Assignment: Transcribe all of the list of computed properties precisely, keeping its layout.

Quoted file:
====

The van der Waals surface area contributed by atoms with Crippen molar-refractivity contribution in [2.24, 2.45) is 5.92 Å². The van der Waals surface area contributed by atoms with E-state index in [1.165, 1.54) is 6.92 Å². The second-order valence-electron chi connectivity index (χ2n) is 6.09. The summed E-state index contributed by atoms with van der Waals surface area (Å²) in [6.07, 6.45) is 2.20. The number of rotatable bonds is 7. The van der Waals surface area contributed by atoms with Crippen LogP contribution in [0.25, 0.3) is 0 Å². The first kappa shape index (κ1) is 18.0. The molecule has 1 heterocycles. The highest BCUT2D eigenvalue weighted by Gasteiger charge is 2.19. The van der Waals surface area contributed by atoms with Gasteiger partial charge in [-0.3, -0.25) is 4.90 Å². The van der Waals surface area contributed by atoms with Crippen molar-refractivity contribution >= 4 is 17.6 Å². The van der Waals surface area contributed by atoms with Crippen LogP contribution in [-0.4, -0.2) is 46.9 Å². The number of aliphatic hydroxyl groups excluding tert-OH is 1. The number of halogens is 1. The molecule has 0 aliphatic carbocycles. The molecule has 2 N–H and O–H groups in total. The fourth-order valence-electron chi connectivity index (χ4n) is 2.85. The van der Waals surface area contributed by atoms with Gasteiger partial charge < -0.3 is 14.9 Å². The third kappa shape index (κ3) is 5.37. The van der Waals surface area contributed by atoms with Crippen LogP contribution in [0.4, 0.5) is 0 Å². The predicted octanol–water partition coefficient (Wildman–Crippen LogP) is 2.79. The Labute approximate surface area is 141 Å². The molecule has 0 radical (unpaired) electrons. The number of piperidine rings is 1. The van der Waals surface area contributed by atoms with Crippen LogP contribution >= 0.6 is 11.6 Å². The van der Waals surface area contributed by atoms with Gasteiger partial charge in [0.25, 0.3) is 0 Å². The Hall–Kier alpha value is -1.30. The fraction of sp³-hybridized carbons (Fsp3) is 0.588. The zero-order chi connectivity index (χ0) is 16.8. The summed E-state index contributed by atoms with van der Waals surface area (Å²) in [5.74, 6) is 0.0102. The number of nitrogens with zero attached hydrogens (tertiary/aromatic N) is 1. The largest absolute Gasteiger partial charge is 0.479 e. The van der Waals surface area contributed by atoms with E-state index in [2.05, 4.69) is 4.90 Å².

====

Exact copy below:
The van der Waals surface area contributed by atoms with Crippen molar-refractivity contribution in [2.24, 2.45) is 5.92 Å². The van der Waals surface area contributed by atoms with E-state index in [1.165, 1.54) is 6.92 Å². The second-order valence-electron chi connectivity index (χ2n) is 6.09. The summed E-state index contributed by atoms with van der Waals surface area (Å²) in [6.07, 6.45) is 2.20. The number of rotatable bonds is 7. The van der Waals surface area contributed by atoms with Crippen LogP contribution in [0.25, 0.3) is 0 Å². The first kappa shape index (κ1) is 18.0. The molecule has 1 heterocycles. The highest BCUT2D eigenvalue weighted by Gasteiger charge is 2.19. The van der Waals surface area contributed by atoms with Gasteiger partial charge in [-0.3, -0.25) is 4.90 Å². The van der Waals surface area contributed by atoms with Crippen molar-refractivity contribution >= 4 is 17.6 Å². The van der Waals surface area contributed by atoms with Crippen LogP contribution in [-0.4, -0.2) is 46.9 Å². The number of aliphatic hydroxyl groups excluding tert-OH is 1. The number of halogens is 1. The molecule has 0 aliphatic carbocycles. The molecule has 2 N–H and O–H groups in total. The fourth-order valence-electron chi connectivity index (χ4n) is 2.85. The van der Waals surface area contributed by atoms with Gasteiger partial charge < -0.3 is 14.9 Å². The third kappa shape index (κ3) is 5.37. The van der Waals surface area contributed by atoms with Crippen LogP contribution in [0.4, 0.5) is 0 Å². The predicted octanol–water partition coefficient (Wildman–Crippen LogP) is 2.79. The Labute approximate surface area is 141 Å². The molecule has 0 radical (unpaired) electrons. The number of piperidine rings is 1. The van der Waals surface area contributed by atoms with Crippen LogP contribution >= 0.6 is 11.6 Å². The van der Waals surface area contributed by atoms with Gasteiger partial charge in [0.25, 0.3) is 0 Å². The Hall–Kier alpha value is -1.30. The fraction of sp³-hybridized carbons (Fsp3) is 0.588. The zero-order chi connectivity index (χ0) is 16.8. The summed E-state index contributed by atoms with van der Waals surface area (Å²) in [5.74, 6) is 0.0102. The number of nitrogens with zero attached hydrogens (tertiary/aromatic N) is 1. The largest absolute Gasteiger partial charge is 0.479 e. The van der Waals surface area contributed by atoms with E-state index in [2.05, 4.69) is 4.90 Å².